The EU labeling rule exacerbated tensions between Israel and Europe, and some Israeli politicians condemned it as an echo of the Holocaust-era branding of European Jews and their storefronts with yellow stars.

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JERUSALEM — The European Union’s (EU) decision Wednesday to start labeling Israeli products made in the West Bank, east Jerusalem and the Golan Heights delivered a resounding show of international disapproval over Israel’s expansion of Jewish settlements and raised the pressure on Prime Minister Benjamin Netanyahu to renew peace efforts with the Palestinians.

Israel condemned the measure as unfair and discriminatory, but appeared helpless to stop its growing isolation over the settlement issue and its treatment of Palestinians. Relations with the EU in particular have deteriorated due to disputes over the settlements.

“The EU decision is hypocritical and constitutes a double standard,” Netanyahu said, adding that Israel had been unfairly singled out.

The EU move exacerbated simmering tensions between Israel and Europe, and some Israeli politicians condemned it as an echo of the Holocaust-era branding of European Jews and their storefronts with yellow stars.

The EU is Israel’s top trading partner, though products from the occupied West Bank, Golan Heights and east Jerusalem that will now require special labels make up less than 2 percent of Israel’s $13 billion in annual exports to the bloc’s 28 countries.

But while the immediate economic impact is expected to be minimal, there is fear the logic behind the labeling could be extended to the broader economy by targeting businesses that have operations or affiliates in the contested areas, as many do.

For example, Israeli banks that provide mortgages to West Bank homeowners could become vulnerable to divestment from Europe, retail chains with outlets in settlements could be barred from the Continent and manufacturers that use parts made in factories there could face labeling or sanctions.

The EU’s decision to proceed on guidelines years in the making came after several member states, and its own Parliament, formally or symbolically recognized an independent Palestinian state.

Those resolutions reflect mounting frustration in Europe over the stalemated peace process and the growing political pressure on leaders in countries with large Muslim populations.

Israel captured the West Bank, east Jerusalem and Syria’s Golan Heights in the 1967 Mideast war and began settling the areas shortly afterward.

The Palestinians claim the West Bank and east Jerusalem as parts of a future state, a position that has global support.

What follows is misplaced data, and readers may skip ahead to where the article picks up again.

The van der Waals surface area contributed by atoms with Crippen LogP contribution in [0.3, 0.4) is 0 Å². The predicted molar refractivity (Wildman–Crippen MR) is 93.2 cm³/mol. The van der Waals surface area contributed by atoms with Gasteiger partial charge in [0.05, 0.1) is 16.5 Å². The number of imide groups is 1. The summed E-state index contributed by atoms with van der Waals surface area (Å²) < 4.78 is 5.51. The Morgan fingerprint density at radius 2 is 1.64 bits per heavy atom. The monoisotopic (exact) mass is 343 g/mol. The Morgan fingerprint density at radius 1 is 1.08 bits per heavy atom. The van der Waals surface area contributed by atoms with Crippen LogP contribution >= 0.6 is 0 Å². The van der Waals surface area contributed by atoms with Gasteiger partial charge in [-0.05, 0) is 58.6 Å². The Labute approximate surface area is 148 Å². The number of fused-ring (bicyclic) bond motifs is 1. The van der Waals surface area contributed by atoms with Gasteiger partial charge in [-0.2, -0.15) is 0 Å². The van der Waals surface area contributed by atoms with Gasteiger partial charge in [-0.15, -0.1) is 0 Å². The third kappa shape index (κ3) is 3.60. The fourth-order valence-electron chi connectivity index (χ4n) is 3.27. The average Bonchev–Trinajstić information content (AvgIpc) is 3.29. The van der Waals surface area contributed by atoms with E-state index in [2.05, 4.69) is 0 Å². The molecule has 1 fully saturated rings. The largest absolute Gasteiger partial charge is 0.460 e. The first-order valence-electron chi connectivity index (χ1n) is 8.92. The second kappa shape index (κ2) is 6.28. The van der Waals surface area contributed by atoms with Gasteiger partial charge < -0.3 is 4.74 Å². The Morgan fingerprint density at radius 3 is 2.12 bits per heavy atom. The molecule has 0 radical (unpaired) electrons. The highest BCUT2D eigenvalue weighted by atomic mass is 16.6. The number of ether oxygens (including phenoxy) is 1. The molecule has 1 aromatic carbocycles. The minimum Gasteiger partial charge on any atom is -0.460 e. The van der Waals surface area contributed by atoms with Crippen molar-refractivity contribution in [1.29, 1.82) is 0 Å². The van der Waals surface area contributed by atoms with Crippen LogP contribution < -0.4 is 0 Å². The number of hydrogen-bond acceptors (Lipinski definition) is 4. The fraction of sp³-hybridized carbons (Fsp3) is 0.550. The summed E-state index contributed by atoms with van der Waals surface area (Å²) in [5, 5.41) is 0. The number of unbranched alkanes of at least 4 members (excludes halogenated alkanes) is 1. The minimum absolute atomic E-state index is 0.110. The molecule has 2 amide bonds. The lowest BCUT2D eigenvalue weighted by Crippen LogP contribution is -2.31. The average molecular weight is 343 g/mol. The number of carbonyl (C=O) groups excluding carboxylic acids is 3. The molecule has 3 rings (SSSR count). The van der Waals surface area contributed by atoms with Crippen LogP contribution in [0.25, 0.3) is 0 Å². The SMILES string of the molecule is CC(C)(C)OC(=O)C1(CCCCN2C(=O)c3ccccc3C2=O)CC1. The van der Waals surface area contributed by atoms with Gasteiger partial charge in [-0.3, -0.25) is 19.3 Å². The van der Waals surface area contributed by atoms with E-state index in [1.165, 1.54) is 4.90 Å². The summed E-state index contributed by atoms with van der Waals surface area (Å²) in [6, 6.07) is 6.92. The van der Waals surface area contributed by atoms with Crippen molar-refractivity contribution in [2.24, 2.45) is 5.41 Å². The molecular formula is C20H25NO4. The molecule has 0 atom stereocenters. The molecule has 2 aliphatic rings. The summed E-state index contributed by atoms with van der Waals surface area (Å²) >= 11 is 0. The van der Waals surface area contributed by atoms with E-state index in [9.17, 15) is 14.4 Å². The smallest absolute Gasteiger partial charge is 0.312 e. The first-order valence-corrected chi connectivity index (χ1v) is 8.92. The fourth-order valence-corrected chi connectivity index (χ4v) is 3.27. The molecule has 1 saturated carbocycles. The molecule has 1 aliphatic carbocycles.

The international community opposes settlement construction, saying continued growth undermines establishing an independent Palestine alongside Israel. Today, nearly 600,000 Israelis live in the two areas, almost 10 percent of the country’s Jewish population.

EU officials described their decision as technical, saying it merely clarified existing policy. A spokesman, speaking on condition of anonymity, said Wednesday’s move “in no way changes” the bloc’s stance on the peace process or Israel’s special treatment in European markets, where “Made in Israel” items carry little or no tariffs.

But “products coming from the settlements cannot benefit from those preferences,” the spokesman said.

Lars Faaborg-Andersen, the EU ambassador to Israel, said the bloc does not recognize lands captured in 1967, including Israeli-annexed east Jerusalem, as Israeli territory. “This is something that also happens to be the view of 99 percent of the international community,” he said.

The EU has taken other steps to protest settlement construction. A free-trade policy with Israel does not apply to settlement goods, and a landmark technology-sharing agreement does not allow EU funds to be spent beyond Israel’s pre-1967 lines.

Although such products will not be banned, Israel fears the labels will be a political stigma.

The labeling rules apply to fresh fruit and vegetables, wine, honey, olive oil, eggs, poultry, organic products and cosmetics coming from Israeli-owned businesses and farms outside the state’s original borders.

Rather than “product of Israel,” these goods must be labeled with the term “settlement,” or “its equivalent,” the rules say, as in “product of West Bank (Israeli settlement).” Goods from Palestinian-owned businesses can say “product of Palestine” or “product of West Bank (Palestinian product).”

The producer, exporter and importer are responsible for complying with the regulations, but it is up to member countries to ensure the rules are followed, officials said. The new standard is optional for packaged foods and industrial products.

Palestinian leaders welcomed the initiative but said it did not go far enough.

Settlement-based businesses “make products with stolen natural resources on the land of the Palestinian people,” Saeb Erekat, secretary-general of the Palestine Liberation Organization, said in a statement. “Those products should not only be labeled, but should be banned.”

Mahmoud Nawajaa, a Palestinian leader of the boycott, said labeling was “hardly a proportionate response to repeated Israeli war crimes.”

The boycott movement, which started a decade ago, calls for cultural, academic and economic boycotts of Israel and has gained steam in the past year. The movement has growing support on U.S. college campuses and has claimed credit for the withdrawal by various international companies from projects in east Jerusalem and the West Bank.

There are about 1,000 Israeli companies in more than a dozen industrial zones in West Bank settlements, and roughly 23,000 acres of Jewish-run farms.

Israeli opposition lawmaker Yair Lapid, who supports the two-state solution, called the EU move a disastrous step that would only strengthen extremists on both sides.

“They just pushed back the possibility of negotiations and separation.”